Human Rights Issues

Russia suspended from UN Human Rights Council membership

Note4Students

From UPSC perspective, the following things are important :

Prelims level : UN Human Rights Council

Mains level : Russia's expulsion from UNHRC

Russia’s membership to the Human Rights Council (UNHRC), to which it was elected in 2020, was suspended after the United Nations General Assembly (UNGA) vote.

Why was Russia suspended from UNHRC?

  • Russia’s three-year term as member of the Council began on January 1, 2021.
  • With membership on the Council comes a responsibility to uphold high human rights standards.
  • It is this responsibility that Russia is alleged to have wilfully violated in Ukraine.

India stayed absent. Why?

  • India questioned the process by which the move to suspend Russia took place given that it happened before the international probe into the massacre.
  • New Delhi’s point is that it should have been brought before the Human Rights Council first, and not the UNGA, sources said.
  • This is a signal to the West that due process has not been followed, something that Indian interlocutors can draw Moscow’s attention to.

About UN Human Rights Council

  • The UNHRC is an inter-governmental body within the United Nations system, which is responsible for strengthening the promotion and protection of human rights around the world.
  • It addresses and makes recommendations on situations of human rights violations, and can discuss all thematic human rights issues and situations.
  • The UNHRC replaced the former UN Commission on Human Rights.
  • It was created by the UNGA on March 15, 2006, and the body met in its first session from June 19-30, 2006.

Working of the Council

In 2007, the Council adopted an “institution-building package” to set up its procedures and mechanisms. Among these were:

  1. Mechanism of Universal Periodic Review to assess the human rights situations in all UN Member States.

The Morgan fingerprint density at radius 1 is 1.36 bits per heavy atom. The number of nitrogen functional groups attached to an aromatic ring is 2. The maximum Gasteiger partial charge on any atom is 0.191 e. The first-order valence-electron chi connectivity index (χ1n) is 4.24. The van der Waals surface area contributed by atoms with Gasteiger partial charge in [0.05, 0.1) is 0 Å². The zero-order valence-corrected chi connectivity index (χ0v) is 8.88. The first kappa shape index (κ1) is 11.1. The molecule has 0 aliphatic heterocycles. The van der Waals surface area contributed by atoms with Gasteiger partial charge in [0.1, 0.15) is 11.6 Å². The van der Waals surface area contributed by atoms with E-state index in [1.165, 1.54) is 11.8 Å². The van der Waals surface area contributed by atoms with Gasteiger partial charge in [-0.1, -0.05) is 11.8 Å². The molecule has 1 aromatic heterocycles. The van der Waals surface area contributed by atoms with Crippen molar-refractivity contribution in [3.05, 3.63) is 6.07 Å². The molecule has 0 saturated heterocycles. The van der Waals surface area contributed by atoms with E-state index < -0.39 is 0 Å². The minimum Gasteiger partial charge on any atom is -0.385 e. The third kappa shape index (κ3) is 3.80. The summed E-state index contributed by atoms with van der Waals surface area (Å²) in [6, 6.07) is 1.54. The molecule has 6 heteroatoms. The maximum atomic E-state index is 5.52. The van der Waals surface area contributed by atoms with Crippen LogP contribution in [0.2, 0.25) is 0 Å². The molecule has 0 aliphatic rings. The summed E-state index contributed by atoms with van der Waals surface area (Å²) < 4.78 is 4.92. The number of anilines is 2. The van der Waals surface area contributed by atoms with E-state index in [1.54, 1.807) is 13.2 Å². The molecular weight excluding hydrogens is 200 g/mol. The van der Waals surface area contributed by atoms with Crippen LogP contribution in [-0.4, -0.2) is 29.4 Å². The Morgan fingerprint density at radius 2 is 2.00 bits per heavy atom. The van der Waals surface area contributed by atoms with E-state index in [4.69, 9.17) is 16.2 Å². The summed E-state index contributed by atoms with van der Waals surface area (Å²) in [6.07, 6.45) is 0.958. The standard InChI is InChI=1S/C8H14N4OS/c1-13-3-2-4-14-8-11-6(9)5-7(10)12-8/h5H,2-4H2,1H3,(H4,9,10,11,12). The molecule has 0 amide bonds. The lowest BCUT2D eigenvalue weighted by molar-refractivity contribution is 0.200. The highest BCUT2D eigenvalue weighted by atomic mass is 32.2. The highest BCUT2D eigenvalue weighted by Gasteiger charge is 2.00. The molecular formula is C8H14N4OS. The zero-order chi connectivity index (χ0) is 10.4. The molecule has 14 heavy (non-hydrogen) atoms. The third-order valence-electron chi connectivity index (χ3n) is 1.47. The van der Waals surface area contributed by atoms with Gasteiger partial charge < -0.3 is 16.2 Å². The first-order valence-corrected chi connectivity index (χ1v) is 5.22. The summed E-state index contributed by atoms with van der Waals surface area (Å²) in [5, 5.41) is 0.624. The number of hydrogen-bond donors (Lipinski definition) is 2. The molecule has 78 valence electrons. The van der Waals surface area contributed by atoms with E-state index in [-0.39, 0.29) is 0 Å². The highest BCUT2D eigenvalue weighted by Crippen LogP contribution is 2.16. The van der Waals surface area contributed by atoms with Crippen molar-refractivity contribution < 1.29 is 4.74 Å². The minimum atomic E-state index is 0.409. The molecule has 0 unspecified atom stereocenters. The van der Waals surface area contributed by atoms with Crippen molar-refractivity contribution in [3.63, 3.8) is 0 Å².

2. It has Advisory Committee that serves as the Council’s think tank providing it with expertise and advice on thematic human rights issues.
  3. Its Complaint Procedure, allows individuals and organisations to bring human rights violations to the Council’s attention.
  4. The Council also works with the UN Special Procedures established by the former Commission on Human Rights, consisting of special rapporteurs, special representatives, independent experts etc.

Membership of the Council

  • The Council, which meets at the UN Office in Geneva, Switzerland, is made up of 47 UN Member States who are elected by majority vote through a direct and secret ballot at the UNGA.
  • The membership of the Council is based on equitable geographical distribution.
  • African and Asia-Pacific states have 13 seats each, Latin American and Caribbean states have 8 seats, Western European and other states 7 seats, and Eastern European states 6 seats.
  • The members serve for three years and are not eligible for immediate re-election after serving two consecutive terms.

Leadership of the Council

  • The Council has a five-person Bureau, consisting of a president and four vice-presidents, each representing one of the five regional groups.
  • They serve for a year each, in accordance with the Council’s annual cycle.
  • The Human Rights Council President of the 16th Cycle (2022) is Federico Villegas, who is the Permanent Representative of Argentina to the UN and other international organizations in Geneva.
  • He was elected president of the Human Rights Council for 2022 in December 2021.

Meetings of the Council

  • The Human Rights Council holds no fewer than three regular sessions a year, for a total of at least 10 weeks.
  • These sessions take place in March (4 weeks), June (3 weeks) and September (3 weeks).
  • The Council met in its latest (49th) regular session from February 28 to April 1, 2022
  • If a third of the Member states requests, the Council can decide at any time to hold a special session to address human rights violations and emergencies.
  • Under the presidency of Nazhat S Khan of Fiji, the Council held a record five special sessions in 2021 — on Myanmar, the Occupied Palestinian Territory and Israel, Afghanistan, Sudan, and Ethiopia.

 

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